2024, February, Issue 83
For those who die
who die and then come back
to life in the same body, as
before, infinite blessings abound, for
those beings have tasted primordial wisdom
recalling what has eluded them in life,
remembering it as just so amazing;
This leads to a yearning that is so deep, yearning
to return to that, that which seems so much like home, that
that infinite expanse, that luminous glow, that
that wisdom beyond all reason, that that
that timeless state of blessing beyond being
beyond all that can reasonably be ascertained;
That yearning is yearning, just yearning
for something that is never
from this moment, this life,
that taste of a pure expansive bright light is not
what is here now;
To remain living, while knowing that,
to remain in that knowledge is a blessing beyond all blessings,
there is no returning, we cannot return, because
To know this while living, one must train the mind,
or reflect upon the last time you were dead,
one must look introspectively, at that,
one must relax, resting in that natural state of being,
one must endeavor to awaken to that, now,
awakening to what we already know, though we have forgotten,
So, sit in this moment, without distraction, training in that,
to not be distracted in the least,
do that for one moment, then do that for the next
moment, and the next
A poem from, Timeless Luminosity, pp. 111-112, ©2020.
One might wonder why I ask people to practice, if we are already here, in this light of Dharmakaya. I ask that people practice everyday, making it a promise to me, making it a promise to yourself. This is a samaya or sacred pledge. I ask this so that your journey through the death bardo will be rewarding, rather than most disturbing. If you prepare for death, through deep contemplation and even a little bit of meditation, your journey will be no trouble.
When I died, I instantly became a light so intense that we have nothing to compare that with on our tiny dull planet. The only thing that comes close is when you catch a glimmer of that luminosity, that clear unobstructed brilliance, maybe when you meditate or when you dream. It can be rather startling.
So, here I am living a normal life, suffused with a great deal of meditative practice, both in dreams and in daily life. My body starts to fail, and I find myself undergoing a heart procedure. I am not concerned about that. I just let it happen.
Instantly, self completely disappears into Dharmakaya. I am fully aware; however, self has disappeared, time has disappeared, even conceptual thought becomes barely a distant memory, held only by clear awareness. I remain in that bright beyond bright condition for an eternity.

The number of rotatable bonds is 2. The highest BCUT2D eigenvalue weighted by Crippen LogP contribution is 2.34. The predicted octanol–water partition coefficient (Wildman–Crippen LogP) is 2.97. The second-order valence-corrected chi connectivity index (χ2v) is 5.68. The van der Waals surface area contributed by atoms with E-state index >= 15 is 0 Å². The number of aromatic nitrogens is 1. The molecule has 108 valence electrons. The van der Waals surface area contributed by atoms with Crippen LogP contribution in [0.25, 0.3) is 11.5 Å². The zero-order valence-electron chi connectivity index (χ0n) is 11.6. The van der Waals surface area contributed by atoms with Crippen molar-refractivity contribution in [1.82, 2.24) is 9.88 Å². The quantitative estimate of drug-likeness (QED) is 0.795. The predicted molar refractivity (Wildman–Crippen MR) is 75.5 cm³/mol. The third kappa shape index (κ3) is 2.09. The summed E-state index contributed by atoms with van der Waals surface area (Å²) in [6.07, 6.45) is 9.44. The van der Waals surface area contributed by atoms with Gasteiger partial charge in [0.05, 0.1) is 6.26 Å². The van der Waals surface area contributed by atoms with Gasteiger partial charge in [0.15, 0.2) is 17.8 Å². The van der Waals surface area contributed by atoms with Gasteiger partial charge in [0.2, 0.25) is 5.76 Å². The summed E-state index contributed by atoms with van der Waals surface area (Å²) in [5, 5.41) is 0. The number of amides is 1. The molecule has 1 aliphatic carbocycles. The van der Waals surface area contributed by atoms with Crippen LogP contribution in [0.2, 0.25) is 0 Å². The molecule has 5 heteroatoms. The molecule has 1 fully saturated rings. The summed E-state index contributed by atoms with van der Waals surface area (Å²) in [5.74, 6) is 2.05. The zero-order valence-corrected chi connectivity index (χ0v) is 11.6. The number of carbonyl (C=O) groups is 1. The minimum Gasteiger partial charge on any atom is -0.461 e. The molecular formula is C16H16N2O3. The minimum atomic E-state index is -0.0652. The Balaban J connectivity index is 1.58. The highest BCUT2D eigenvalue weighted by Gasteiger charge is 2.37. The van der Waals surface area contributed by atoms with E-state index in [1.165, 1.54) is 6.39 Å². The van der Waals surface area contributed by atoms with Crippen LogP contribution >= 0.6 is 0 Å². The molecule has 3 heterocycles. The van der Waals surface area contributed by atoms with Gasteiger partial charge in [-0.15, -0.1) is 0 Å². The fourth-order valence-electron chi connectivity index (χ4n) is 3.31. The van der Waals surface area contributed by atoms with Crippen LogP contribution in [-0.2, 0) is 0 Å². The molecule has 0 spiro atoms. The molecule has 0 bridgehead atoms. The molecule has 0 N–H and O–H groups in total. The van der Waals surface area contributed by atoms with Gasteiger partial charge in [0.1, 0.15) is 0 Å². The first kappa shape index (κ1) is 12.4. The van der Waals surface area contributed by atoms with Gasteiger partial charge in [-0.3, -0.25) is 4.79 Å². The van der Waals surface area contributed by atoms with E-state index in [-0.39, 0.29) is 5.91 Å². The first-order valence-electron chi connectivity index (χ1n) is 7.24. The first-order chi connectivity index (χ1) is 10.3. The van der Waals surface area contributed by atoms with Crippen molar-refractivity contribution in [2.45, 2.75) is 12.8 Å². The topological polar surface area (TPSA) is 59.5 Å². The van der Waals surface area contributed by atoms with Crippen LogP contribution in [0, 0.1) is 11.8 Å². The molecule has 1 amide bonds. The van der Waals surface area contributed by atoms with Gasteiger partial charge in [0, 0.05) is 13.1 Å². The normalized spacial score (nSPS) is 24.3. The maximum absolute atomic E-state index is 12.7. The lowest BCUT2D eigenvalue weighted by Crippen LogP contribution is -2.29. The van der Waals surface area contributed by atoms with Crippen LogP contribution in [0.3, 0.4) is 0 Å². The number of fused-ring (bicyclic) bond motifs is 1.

At some point, a splash of color, then a little bit of movement sort of jiggles. I find a memory of this person who I had once been; and, the colors begin to turn into the most violent storms imaginable. This is far more intense than anything we can experience in our tiny dull universe.
I meditated in this turbulent condition for around a hundred years. Even though time was not the same in this energetic condition and there was no real way to measure, it was similar to a very long lifetime. I chanted, I performed various mudras and songs, that’s all I did for a hundred years. I could say that I was aware of all life everywhere, and it is far more extensive, as well as pervasive than we can ever realize as humans. I was aware of this karma that had entangled me since time began. I didn’t fixate on any of it. It simply remained in pure awareness, without attachment or fixation.
Off in the distance I could hear people near my old body. I was aware of each of them in every detail, their thoughts, their energy, what they were saying. I could sense that they were worried about me. One of them wondered what I was doing, as my hands had started to move.
“He must be a Buddhist,” one of the nurses said rather quickly.
“You could be right!” I said laughing, suddenly appearing in my body. Everyone in the room and in the hallway outside laughed, except for my cardiologist. He looked noticeably nervous and he was sweating. “Could we do that again?” I joked.
“We are definitely not doing that again with you, Robert!”
After things simmered down a bit, I told the nurse that I had died, and asked if I could see the tracings. She showed me how I had flatlined for about five minutes, then slowly started to come back from that. People were generally quite surprised that I was in such good spirits.
This death bardo is just a gap between lifetimes that can be disturbing. If we wish to not be bothered by that appearance, we need to prepare for death. We need to learn who we really are. If we can do so, then it is no problem. We can awaken.
Blessings in Light,